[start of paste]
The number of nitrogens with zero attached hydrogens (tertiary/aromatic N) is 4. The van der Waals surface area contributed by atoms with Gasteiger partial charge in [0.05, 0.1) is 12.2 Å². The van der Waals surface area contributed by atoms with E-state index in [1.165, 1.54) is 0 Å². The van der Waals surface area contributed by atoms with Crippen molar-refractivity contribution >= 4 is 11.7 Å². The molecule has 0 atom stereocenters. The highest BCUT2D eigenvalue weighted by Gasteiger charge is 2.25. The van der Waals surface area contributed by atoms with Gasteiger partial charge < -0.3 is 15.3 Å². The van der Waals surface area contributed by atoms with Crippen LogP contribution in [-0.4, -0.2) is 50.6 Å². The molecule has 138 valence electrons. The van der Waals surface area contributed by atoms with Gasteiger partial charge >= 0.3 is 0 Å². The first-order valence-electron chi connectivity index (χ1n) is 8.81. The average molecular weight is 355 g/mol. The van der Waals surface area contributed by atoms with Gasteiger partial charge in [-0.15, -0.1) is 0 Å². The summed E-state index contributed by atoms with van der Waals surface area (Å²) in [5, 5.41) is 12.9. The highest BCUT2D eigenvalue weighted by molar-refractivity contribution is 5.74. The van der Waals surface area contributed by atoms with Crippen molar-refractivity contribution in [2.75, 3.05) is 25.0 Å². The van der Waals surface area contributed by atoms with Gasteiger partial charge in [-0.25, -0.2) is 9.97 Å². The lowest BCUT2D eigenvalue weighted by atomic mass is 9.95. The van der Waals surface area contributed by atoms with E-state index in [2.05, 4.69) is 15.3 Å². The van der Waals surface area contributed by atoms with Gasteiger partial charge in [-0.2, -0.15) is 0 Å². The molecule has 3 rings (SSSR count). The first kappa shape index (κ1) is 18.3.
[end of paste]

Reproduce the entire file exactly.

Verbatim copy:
The number of nitrogens with zero attached hydrogens (tertiary/aromatic N) is 4. The van der Waals surface area contributed by atoms with Gasteiger partial charge in [0.05, 0.1) is 12.2 Å². The van der Waals surface area contributed by atoms with E-state index in [1.165, 1.54) is 0 Å². The van der Waals surface area contributed by atoms with Crippen molar-refractivity contribution >= 4 is 11.7 Å². The molecule has 0 atom stereocenters. The highest BCUT2D eigenvalue weighted by Gasteiger charge is 2.25. The van der Waals surface area contributed by atoms with Gasteiger partial charge < -0.3 is 15.3 Å². The van der Waals surface area contributed by atoms with Crippen LogP contribution in [-0.4, -0.2) is 50.6 Å². The molecule has 138 valence electrons. The van der Waals surface area contributed by atoms with Gasteiger partial charge >= 0.3 is 0 Å². The first-order valence-electron chi connectivity index (χ1n) is 8.81. The average molecular weight is 355 g/mol. The van der Waals surface area contributed by atoms with Gasteiger partial charge in [-0.15, -0.1) is 0 Å². The summed E-state index contributed by atoms with van der Waals surface area (Å²) in [5, 5.41) is 12.9. The highest BCUT2D eigenvalue weighted by molar-refractivity contribution is 5.74. The van der Waals surface area contributed by atoms with Crippen molar-refractivity contribution in [2.75, 3.05) is 25.0 Å². The van der Waals surface area contributed by atoms with Gasteiger partial charge in [-0.25, -0.2) is 9.97 Å². The lowest BCUT2D eigenvalue weighted by atomic mass is 9.95. The van der Waals surface area contributed by atoms with E-state index in [2.05, 4.69) is 15.3 Å². The van der Waals surface area contributed by atoms with Gasteiger partial charge in [-0.2, -0.15) is 0 Å². The molecule has 3 rings (SSSR count). The first kappa shape index (κ1) is 18.3.